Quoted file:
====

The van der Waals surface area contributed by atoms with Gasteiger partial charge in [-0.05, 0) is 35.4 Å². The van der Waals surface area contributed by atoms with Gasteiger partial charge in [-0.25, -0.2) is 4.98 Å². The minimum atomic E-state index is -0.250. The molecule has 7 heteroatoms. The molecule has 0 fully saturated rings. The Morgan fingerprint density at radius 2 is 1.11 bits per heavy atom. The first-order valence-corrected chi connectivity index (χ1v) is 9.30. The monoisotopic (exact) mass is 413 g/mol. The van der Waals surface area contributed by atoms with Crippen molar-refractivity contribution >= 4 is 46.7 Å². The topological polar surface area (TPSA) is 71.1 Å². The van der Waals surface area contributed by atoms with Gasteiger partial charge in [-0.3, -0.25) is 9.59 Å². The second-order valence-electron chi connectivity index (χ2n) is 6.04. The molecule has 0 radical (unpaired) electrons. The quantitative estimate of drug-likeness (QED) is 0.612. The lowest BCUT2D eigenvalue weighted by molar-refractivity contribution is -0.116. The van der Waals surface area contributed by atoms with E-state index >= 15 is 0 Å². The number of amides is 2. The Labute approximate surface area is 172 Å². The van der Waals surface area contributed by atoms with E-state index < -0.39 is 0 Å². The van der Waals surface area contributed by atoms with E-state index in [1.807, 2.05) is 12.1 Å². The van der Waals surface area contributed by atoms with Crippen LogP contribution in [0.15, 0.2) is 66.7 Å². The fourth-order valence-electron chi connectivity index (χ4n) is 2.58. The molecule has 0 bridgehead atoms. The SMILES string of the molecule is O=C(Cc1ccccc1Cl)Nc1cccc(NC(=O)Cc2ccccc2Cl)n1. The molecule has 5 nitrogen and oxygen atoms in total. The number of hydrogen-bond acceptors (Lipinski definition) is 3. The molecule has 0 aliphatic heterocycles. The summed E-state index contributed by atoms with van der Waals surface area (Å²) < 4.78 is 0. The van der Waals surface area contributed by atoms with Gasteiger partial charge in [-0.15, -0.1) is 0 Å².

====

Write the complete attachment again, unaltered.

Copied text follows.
The van der Waals surface area contributed by atoms with Gasteiger partial charge in [-0.05, 0) is 35.4 Å². The van der Waals surface area contributed by atoms with Gasteiger partial charge in [-0.25, -0.2) is 4.98 Å². The minimum atomic E-state index is -0.250. The molecule has 7 heteroatoms. The molecule has 0 fully saturated rings. The Morgan fingerprint density at radius 2 is 1.11 bits per heavy atom. The first-order valence-corrected chi connectivity index (χ1v) is 9.30. The monoisotopic (exact) mass is 413 g/mol. The van der Waals surface area contributed by atoms with Crippen molar-refractivity contribution >= 4 is 46.7 Å². The topological polar surface area (TPSA) is 71.1 Å². The van der Waals surface area contributed by atoms with Gasteiger partial charge in [-0.3, -0.25) is 9.59 Å². The second-order valence-electron chi connectivity index (χ2n) is 6.04. The molecule has 0 radical (unpaired) electrons. The quantitative estimate of drug-likeness (QED) is 0.612. The lowest BCUT2D eigenvalue weighted by molar-refractivity contribution is -0.116. The van der Waals surface area contributed by atoms with E-state index >= 15 is 0 Å². The number of amides is 2. The Labute approximate surface area is 172 Å². The van der Waals surface area contributed by atoms with E-state index < -0.39 is 0 Å². The van der Waals surface area contributed by atoms with E-state index in [1.807, 2.05) is 12.1 Å². The van der Waals surface area contributed by atoms with Crippen LogP contribution in [0.15, 0.2) is 66.7 Å². The fourth-order valence-electron chi connectivity index (χ4n) is 2.58. The molecule has 0 bridgehead atoms. The SMILES string of the molecule is O=C(Cc1ccccc1Cl)Nc1cccc(NC(=O)Cc2ccccc2Cl)n1. The molecule has 5 nitrogen and oxygen atoms in total. The number of hydrogen-bond acceptors (Lipinski definition) is 3. The molecule has 0 aliphatic heterocycles. The summed E-state index contributed by atoms with van der Waals surface area (Å²) < 4.78 is 0. The van der Waals surface area contributed by atoms with Gasteiger partial charge in [-0.15, -0.1) is 0 Å².